History is filled with stories about people who could supposedly see into the future. From Biblical figures like Isaiah and Elijah to more recent seers like Edgar Cayce, every era in the history of humankind seems to have its prophets. They are said to have foretold future events that, in many cases, occurred a long time after their deaths. In fact, according to some prophets, some events have yet to happen. In 16th century Europe, during the time of the Renaissance, there was one particular person who gained notoriety for his predictions. His name was Michel de Nostradame, but he came to be better known by his Latinized name, Nostradamus.
The Physician Who Became A Prophet
Nostradamus was born in Saint Remy de Provence, France, in 1503. He initially gained recognition, not for his prophecies, but his work as a physician, treating victims of the Black Plague, which was ravaging Europe at the time. It was later in his life that Nostradamus began writing down his predictions for the future. In 1555, he published his most famous work, known as Les Prophesies (The Prophecies). When Nostradamus wrote about his predictions, however, he did not do so in a simple fashion. He wrote his prophecies in several languages, including Greek, Italian, and Latin. Moreover, he did not write them in such a way that they were easy to understand.
In the 16th-century, he wrote his prophecies using quatrains, which are four-line rhyming verses. In doing this, he made his predictions very difficult to interpret. There is still debate today among experts as to how to identify what Nostradamus was trying to say in his writing. But why would he disguise his prophecies in such a way? The reason was that in the era in which Nostradamus lived, trying to predict the future could lead to persecution at the hands of the Roman Catholic Church as prophesying was considered to be heresy and the work of the devil.
Nostradamus wrote about future events that he believed would come to pass in the next two thousand years. Some of his prophecies supposedly came to pass during his lifetime or shortly after his death, while others have yet to occur and may not happen until many centuries from now have passed. So what did the 16th century physician-turned-prophet predict? He allegedly foresaw all sorts of different events, ranging from natural disasters to armed conflicts.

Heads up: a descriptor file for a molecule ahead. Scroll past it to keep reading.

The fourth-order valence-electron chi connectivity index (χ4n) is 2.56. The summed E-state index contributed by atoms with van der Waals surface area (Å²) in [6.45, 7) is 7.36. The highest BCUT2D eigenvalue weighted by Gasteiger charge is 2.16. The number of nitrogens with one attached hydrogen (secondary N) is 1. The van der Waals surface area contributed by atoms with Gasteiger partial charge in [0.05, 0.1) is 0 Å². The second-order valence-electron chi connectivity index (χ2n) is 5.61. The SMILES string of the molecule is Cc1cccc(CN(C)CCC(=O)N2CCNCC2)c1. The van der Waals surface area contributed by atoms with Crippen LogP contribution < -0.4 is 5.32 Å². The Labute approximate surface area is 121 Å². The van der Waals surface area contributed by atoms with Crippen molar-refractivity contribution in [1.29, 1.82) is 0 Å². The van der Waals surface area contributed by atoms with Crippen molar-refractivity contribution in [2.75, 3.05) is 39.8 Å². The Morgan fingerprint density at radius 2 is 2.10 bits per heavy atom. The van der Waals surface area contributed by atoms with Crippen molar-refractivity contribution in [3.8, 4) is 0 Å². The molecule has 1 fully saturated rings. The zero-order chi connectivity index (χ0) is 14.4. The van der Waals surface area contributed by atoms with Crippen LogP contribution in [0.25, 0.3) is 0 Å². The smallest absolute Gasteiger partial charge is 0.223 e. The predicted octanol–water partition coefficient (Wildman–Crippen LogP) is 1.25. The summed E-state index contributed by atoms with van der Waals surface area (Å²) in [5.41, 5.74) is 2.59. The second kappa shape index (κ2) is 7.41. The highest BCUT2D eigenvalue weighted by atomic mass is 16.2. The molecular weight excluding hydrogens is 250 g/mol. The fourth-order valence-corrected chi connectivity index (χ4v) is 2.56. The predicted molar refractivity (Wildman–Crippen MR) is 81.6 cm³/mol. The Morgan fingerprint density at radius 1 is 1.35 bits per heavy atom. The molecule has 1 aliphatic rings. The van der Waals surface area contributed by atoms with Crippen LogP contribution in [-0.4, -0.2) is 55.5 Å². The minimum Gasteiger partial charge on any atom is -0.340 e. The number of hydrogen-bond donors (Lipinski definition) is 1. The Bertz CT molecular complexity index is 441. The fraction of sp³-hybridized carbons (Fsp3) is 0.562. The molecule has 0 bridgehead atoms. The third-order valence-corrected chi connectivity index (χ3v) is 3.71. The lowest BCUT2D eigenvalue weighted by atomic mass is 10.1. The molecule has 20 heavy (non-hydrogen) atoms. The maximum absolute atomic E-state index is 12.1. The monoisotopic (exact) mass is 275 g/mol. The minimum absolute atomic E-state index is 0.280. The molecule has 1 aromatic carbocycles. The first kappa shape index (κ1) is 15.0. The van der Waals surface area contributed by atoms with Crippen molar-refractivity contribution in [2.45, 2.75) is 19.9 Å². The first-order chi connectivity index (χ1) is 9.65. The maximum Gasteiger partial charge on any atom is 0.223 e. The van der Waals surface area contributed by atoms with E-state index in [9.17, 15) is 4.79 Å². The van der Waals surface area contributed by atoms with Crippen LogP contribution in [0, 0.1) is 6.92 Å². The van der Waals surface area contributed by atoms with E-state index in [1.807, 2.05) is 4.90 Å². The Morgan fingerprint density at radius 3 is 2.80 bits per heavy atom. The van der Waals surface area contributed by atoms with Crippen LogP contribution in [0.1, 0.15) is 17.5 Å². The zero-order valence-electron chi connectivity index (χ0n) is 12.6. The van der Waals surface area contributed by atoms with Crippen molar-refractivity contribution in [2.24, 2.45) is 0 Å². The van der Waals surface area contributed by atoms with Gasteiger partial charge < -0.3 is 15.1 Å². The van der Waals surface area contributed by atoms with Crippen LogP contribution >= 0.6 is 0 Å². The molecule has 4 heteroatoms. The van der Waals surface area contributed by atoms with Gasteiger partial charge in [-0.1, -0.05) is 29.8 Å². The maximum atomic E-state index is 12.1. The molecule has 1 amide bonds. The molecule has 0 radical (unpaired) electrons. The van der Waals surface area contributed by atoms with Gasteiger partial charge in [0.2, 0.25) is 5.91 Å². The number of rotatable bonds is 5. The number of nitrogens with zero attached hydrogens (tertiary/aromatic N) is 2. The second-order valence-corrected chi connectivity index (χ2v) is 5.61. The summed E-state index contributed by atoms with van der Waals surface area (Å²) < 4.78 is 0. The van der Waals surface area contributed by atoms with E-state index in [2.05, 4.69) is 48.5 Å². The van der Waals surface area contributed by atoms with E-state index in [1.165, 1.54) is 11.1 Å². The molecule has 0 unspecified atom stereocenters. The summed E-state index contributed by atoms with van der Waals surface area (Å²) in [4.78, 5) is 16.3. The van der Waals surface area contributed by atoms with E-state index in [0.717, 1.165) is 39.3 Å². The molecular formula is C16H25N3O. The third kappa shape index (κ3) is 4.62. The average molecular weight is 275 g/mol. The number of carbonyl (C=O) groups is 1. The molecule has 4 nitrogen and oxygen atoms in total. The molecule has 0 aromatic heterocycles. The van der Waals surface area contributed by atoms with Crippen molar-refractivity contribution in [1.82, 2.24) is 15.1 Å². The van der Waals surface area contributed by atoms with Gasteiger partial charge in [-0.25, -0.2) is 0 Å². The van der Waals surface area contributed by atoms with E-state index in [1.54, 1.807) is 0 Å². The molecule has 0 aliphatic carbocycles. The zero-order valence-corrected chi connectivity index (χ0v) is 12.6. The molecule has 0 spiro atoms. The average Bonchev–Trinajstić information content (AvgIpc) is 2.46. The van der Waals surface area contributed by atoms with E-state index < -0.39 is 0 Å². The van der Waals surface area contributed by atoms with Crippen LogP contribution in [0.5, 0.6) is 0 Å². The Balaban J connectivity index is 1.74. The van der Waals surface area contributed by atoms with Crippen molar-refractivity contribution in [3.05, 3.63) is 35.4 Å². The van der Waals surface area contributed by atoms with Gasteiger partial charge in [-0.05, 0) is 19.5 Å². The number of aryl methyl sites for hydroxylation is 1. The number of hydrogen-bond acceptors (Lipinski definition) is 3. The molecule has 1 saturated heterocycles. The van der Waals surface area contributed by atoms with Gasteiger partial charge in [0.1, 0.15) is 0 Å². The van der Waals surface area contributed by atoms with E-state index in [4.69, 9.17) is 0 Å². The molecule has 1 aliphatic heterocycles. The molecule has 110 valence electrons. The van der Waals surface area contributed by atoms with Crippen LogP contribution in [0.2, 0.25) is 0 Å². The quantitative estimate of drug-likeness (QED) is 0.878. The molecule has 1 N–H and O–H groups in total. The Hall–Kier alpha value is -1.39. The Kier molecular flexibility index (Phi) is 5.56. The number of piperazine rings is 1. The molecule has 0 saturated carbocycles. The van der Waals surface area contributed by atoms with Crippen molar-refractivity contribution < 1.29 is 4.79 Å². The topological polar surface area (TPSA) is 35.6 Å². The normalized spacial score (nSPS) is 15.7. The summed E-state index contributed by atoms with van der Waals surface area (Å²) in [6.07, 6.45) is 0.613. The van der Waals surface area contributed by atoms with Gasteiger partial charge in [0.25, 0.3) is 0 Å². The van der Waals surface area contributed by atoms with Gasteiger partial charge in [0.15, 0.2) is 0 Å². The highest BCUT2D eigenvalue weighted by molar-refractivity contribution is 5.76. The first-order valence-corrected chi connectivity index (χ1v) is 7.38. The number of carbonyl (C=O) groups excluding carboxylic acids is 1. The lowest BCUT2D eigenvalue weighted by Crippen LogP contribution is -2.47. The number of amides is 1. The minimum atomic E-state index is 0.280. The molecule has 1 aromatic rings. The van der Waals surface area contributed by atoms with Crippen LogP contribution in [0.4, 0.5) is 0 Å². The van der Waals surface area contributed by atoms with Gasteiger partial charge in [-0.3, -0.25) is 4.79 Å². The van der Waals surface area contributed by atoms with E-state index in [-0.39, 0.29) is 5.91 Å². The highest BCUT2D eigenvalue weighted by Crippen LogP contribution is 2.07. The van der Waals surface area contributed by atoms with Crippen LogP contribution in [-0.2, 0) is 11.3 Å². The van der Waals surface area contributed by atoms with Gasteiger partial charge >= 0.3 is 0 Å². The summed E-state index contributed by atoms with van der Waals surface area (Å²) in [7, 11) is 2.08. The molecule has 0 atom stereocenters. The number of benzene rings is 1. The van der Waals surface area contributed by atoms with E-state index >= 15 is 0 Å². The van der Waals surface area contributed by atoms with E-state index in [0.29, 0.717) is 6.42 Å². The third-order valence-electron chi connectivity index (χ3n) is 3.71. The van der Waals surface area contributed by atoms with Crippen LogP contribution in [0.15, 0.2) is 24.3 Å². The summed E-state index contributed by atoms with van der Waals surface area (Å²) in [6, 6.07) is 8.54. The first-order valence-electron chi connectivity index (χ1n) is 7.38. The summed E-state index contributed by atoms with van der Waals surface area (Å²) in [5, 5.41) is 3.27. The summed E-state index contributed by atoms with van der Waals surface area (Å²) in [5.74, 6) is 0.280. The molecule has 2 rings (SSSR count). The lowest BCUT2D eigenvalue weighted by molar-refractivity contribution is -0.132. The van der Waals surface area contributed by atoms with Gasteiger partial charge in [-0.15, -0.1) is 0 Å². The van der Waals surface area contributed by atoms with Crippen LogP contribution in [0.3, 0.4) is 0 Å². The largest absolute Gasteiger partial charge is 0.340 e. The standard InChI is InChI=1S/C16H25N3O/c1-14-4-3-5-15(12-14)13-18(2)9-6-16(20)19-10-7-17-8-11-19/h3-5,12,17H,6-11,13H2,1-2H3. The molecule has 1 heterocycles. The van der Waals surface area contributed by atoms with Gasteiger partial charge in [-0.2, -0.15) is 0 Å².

Nostradamus' First Predictions
Among his first predictions were events that occurred when he was still alive. He is said to have predicted that a monk that he met on his travels would be the future pope. He was correct, as the monk eventually became Pope Sixtus V in 1585. Nostradamus is also alleged to have predicted the death of King Henri II of France, saying in one of his quatrains, “The young lion will overcome the older one, on the field of combat in a single battle; he will pierce his eyes through a golden cage two wounds made one, then he dies a cruel death.” King Henri II ultimately died during a ceremonial jousting match when he was stabbed through his mask in the face by his opponent, who was six years younger than him, hence the reference to the “young lion” in Nostradamus’ quatrain. Beforehand, Nostradamus tried to warn the king not to take part in any ceremonial jousting, but to no avail. His last prediction was said to have been his death. On the evening of July 1, 1566, he allegedly told his secretary that he would not be alive the next morning. The morning after that, his secretary found him lying dead next to his bed.